Dagger's Springs are situated in the northern part of the county, near the James River, 18 miles from Fincastle, 16 from Buchanon, 22 from Lexington. The scenery-in the vicinity is very fine. Some years since extensive improvements were made there for the accommodation of the guests.

"The roost active mineral ingredients In tho water are carbonated alkalies. In this it differs materially from the White and Salt Sulphur, and is more nearly assimilated in its qualities to the Red and Gray Sulphur. It Is, however, more decidedly alkaline than either of those springs. This peculiarity will ever recommend it to persons subject to acidities of the stomach, and to the other concomitants of dyspepsia, while the large quantity of hydrogen that it contains will render it useful in ail of those compt&ints for which sulphur-water b usually prescribed."

At the small village of Amsterdam, 5 miles s. of Fincastle, there is a large brick church, lately built by the Dunkards. The Dunkers at Amsterdam are descendants of Germans who emigrated to Pennsylvania. The following, regarding the tenets and practices of this sect, is from a published account:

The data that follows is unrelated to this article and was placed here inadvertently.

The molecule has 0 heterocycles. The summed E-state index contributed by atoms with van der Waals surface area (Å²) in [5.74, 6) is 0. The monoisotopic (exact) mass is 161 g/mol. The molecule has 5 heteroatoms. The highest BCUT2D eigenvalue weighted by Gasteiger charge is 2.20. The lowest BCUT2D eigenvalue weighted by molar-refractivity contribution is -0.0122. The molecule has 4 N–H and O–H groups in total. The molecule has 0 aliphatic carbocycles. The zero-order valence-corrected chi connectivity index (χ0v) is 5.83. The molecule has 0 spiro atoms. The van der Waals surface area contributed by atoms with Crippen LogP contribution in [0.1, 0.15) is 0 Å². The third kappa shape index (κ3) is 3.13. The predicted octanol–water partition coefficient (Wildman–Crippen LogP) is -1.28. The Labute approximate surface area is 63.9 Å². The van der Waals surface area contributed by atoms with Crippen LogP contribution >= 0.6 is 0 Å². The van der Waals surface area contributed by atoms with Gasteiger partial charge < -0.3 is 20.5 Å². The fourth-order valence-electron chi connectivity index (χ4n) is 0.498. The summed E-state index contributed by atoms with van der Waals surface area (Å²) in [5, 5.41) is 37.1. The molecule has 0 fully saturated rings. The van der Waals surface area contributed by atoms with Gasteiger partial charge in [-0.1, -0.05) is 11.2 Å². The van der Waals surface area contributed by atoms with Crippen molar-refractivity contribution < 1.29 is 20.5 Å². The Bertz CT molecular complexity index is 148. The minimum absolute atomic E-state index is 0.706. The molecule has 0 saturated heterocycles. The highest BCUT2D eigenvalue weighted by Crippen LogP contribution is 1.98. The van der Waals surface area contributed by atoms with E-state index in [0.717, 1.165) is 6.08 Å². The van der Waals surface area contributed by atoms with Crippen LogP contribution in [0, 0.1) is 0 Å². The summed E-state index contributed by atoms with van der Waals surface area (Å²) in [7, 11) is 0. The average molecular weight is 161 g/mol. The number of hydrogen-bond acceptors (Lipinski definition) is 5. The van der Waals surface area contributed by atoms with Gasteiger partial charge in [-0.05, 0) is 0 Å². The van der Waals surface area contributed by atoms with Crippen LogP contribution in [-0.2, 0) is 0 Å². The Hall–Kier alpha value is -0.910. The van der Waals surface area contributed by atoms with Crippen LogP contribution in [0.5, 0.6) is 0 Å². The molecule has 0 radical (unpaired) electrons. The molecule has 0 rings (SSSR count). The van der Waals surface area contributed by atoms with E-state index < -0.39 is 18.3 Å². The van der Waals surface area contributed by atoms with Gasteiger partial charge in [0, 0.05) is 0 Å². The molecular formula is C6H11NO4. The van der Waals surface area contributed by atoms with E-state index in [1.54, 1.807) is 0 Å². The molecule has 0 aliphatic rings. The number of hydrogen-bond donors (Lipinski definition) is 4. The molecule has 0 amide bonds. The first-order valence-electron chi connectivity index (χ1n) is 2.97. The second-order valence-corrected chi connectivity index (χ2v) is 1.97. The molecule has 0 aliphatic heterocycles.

The Tankers are a denomination of Seven th-Doy Baptists, which took its rise in the year 1724. It was r. Qnd*-d by u, German, who. weary of the world, retired to an agreeable solitude, within sixty miles ot Philadelphia, for the more free exercise of religious contemplation. Curiosity attracted followers, and his simple and engaging manner* made them proselytes. They soon settled a little colony, called Ephrata, la aJlttttan to the Hebrew*, who used to sing psalms on the border of the river Euphrates. This denomination seem to have obtained their name front their baptizing their new converts by plunging. They are ilw called Tumblers, from the manner in which they perform baptism, which is by putting the person, w bile kneeling, head first under water, so as to resemble the motion of the body in the action of tumbling. They use the trine immersion, with laying on the hands and prayer, even wh^n the person baptized is in the water. Their habit seems to be peculiar to themselves, consisting of a long tunic or coat, reaching down to their heels, with a sash or girdle round the waist, and a cap or hood hanging from the shoulders. They do not shave the head or beard.